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Maharashtra: 167 prisoners in 70-90 age group still in jails even as Covid concerns rise

According to data made available by the prison department, there are 152 prisoners in the age group of 70-80 years in jail, while 15 are above 80 years of age.

Written by Sadaf Modak | Mumbai |
May 26, 2021 3:17:25 am
Officials said that those with advanced age like Swamy face difficulties in prison, requiring constant help from co-inmates to complete basic activities.

AMID THE increase in cases of Covid-19 infections in state prisons, at least 167 prisoners between the age group of 70 and 90 continue to remain lodged in jails across Maharashtra. Most of them did not fall under the category of prisoners recommended for temporary bail or emergency parole as per the high-power committee (HPC) appointed last year in a move to decongest prisons during the pandemic. With fresh increase in the cases inside prisons due to the second wave of the pandemic, the committee met again earlier this month.

“Applications by the prisoners who fall in the category as determined by the HPC and who are 65-and-above and have co-morbidities shall be considered more sympathetically notwithstanding the rejection of their earlier application, if any,” the committee’s recommendations issued earlier this month stated.

According to data made available by the prison department, there are 152 prisoners in the age group of 70-80 years in jail, while 15 are above 80 years of age.

Last week, the Bombay High Court took note of the age-related complications faced by 84-year old Father Stan Swamy, a Jesuit priest and tribal rights activist who has been in jail since October 2020 after his arrest in the Elgaar Parishad case. Booked under the Unlawful Activities (Prevention) Act, Swamy was denied interim bail last year. In a video-conference call from Taloja central jail where he is lodged, Swamy told the High Court that his condition had deteriorated in the past eight months and he was unable to complete even daily chores such as eating, bathing, walking and writing anymore. Swamy suffers from Parkinson’s disease along with other ailments.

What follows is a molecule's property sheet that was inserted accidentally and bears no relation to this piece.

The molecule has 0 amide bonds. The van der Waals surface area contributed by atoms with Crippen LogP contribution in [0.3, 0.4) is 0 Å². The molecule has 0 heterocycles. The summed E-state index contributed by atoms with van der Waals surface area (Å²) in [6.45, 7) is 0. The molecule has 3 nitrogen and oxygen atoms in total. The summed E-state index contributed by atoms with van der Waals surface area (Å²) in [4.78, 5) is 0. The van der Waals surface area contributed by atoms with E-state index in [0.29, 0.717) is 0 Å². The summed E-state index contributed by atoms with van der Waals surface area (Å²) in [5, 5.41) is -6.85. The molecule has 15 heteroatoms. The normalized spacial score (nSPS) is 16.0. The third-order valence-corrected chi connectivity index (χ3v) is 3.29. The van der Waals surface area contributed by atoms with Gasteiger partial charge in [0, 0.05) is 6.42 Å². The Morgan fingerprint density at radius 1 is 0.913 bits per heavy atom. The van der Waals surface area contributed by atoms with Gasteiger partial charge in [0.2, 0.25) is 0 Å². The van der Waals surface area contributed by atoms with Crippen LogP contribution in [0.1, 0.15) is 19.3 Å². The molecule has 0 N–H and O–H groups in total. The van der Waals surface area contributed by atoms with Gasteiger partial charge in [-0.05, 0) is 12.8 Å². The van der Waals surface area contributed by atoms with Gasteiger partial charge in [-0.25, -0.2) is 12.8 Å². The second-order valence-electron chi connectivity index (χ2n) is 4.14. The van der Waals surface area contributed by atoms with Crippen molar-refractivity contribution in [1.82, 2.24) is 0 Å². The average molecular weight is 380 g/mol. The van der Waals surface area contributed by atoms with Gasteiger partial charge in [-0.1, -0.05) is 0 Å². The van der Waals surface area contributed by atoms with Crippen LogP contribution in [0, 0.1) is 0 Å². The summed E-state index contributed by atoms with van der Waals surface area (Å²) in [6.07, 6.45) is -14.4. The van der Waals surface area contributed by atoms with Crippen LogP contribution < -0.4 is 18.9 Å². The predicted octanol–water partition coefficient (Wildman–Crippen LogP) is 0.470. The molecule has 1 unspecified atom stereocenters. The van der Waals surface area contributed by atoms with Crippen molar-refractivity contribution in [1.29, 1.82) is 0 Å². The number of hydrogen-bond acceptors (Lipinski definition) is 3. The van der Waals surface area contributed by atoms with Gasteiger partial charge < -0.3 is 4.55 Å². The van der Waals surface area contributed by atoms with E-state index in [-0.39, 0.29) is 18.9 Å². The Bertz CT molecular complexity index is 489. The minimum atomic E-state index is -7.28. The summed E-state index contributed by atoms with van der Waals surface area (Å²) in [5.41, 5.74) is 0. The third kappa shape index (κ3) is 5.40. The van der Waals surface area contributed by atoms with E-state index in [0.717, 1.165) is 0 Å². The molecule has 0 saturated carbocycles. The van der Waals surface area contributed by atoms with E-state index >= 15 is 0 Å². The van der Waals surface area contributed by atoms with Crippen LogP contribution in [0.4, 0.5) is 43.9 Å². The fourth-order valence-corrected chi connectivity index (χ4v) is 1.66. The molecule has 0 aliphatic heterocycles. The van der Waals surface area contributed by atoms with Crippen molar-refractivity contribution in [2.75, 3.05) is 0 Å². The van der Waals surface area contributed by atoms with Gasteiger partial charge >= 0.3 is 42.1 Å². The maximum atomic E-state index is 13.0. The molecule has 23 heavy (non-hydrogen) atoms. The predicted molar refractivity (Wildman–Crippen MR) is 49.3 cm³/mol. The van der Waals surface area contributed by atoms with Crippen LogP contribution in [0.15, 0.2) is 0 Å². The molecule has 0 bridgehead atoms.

Officials said that those with advanced age like Swamy face difficulties in prison, requiring constant help from co-inmates to complete basic activities. “The maximum time of their day and the entire night is spent in confinement. Staffers are on continuous vigil but those with advanced age and health complications have to depend on co-inmates who work as their attendants even if they are admitted to the prison hospitals. During the pandemic, there is added fear of risk,” said an official.

After vaccination was initiated for 60 plus population and those of 45 years and above with co-morbidities, some inoculation camps were set up in select jails across the state. The number of inmates who have been vaccinated from among a total of 35,000 is around 3,000. Swamy is among the few who have been administered the first dose of the vaccine at Taloja jail. Many central prisons, especially in rural areas, are yet to be allotted vaccines to administer to the inmates. Currently, there are 244 active cases of Covid-19 among inmates.

An issue that was raised during another hearing before the HC was the lack of medical staff or nursing attendants in jails as the vacancies have not been filled. The state government has assured the court that the process to fill the vacancies has been initiated and should be completed by mid-July.

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